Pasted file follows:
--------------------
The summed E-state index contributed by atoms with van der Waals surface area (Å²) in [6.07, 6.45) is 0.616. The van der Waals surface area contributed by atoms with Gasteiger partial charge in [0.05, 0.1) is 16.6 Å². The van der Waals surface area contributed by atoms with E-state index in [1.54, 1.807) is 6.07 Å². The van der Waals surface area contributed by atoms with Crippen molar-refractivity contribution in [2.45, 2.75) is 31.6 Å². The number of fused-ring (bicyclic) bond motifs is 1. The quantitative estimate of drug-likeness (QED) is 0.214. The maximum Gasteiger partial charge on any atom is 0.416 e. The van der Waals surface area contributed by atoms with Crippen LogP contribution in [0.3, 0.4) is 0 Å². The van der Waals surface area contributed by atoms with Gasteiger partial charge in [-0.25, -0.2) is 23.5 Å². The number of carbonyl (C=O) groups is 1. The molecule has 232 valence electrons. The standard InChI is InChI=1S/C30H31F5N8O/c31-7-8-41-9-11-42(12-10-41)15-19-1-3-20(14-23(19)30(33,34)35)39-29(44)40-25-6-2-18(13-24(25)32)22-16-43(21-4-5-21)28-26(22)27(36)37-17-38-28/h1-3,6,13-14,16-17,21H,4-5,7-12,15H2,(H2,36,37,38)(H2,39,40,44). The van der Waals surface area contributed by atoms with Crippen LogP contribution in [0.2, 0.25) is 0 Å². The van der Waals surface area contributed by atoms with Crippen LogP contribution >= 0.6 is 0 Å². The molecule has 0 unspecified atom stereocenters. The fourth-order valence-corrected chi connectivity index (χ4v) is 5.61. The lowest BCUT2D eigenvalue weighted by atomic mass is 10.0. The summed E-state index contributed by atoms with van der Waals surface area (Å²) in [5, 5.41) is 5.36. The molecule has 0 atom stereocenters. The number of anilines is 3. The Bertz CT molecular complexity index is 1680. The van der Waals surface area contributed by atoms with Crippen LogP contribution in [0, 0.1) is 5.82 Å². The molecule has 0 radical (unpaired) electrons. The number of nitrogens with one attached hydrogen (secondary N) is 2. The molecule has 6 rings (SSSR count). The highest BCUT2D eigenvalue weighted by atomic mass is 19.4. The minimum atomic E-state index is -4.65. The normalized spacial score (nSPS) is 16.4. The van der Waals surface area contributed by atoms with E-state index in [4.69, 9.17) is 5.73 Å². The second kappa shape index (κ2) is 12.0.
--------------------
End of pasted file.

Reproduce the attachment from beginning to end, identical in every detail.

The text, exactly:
The summed E-state index contributed by atoms with van der Waals surface area (Å²) in [6.07, 6.45) is 0.616. The van der Waals surface area contributed by atoms with Gasteiger partial charge in [0.05, 0.1) is 16.6 Å². The van der Waals surface area contributed by atoms with E-state index in [1.54, 1.807) is 6.07 Å². The van der Waals surface area contributed by atoms with Crippen molar-refractivity contribution in [2.45, 2.75) is 31.6 Å². The number of fused-ring (bicyclic) bond motifs is 1. The quantitative estimate of drug-likeness (QED) is 0.214. The maximum Gasteiger partial charge on any atom is 0.416 e. The van der Waals surface area contributed by atoms with Crippen LogP contribution in [0.3, 0.4) is 0 Å². The van der Waals surface area contributed by atoms with Gasteiger partial charge in [-0.25, -0.2) is 23.5 Å². The number of carbonyl (C=O) groups is 1. The molecule has 232 valence electrons. The standard InChI is InChI=1S/C30H31F5N8O/c31-7-8-41-9-11-42(12-10-41)15-19-1-3-20(14-23(19)30(33,34)35)39-29(44)40-25-6-2-18(13-24(25)32)22-16-43(21-4-5-21)28-26(22)27(36)37-17-38-28/h1-3,6,13-14,16-17,21H,4-5,7-12,15H2,(H2,36,37,38)(H2,39,40,44). The van der Waals surface area contributed by atoms with Crippen LogP contribution in [0.2, 0.25) is 0 Å². The van der Waals surface area contributed by atoms with Crippen LogP contribution >= 0.6 is 0 Å². The molecule has 0 unspecified atom stereocenters. The fourth-order valence-corrected chi connectivity index (χ4v) is 5.61. The lowest BCUT2D eigenvalue weighted by atomic mass is 10.0. The summed E-state index contributed by atoms with van der Waals surface area (Å²) in [5, 5.41) is 5.36. The molecule has 0 atom stereocenters. The number of anilines is 3. The Bertz CT molecular complexity index is 1680. The van der Waals surface area contributed by atoms with Crippen LogP contribution in [0, 0.1) is 5.82 Å². The molecule has 0 radical (unpaired) electrons. The number of nitrogens with one attached hydrogen (secondary N) is 2. The molecule has 6 rings (SSSR count). The highest BCUT2D eigenvalue weighted by atomic mass is 19.4. The minimum atomic E-state index is -4.65. The normalized spacial score (nSPS) is 16.4. The van der Waals surface area contributed by atoms with E-state index in [4.69, 9.17) is 5.73 Å². The second kappa shape index (κ2) is 12.0.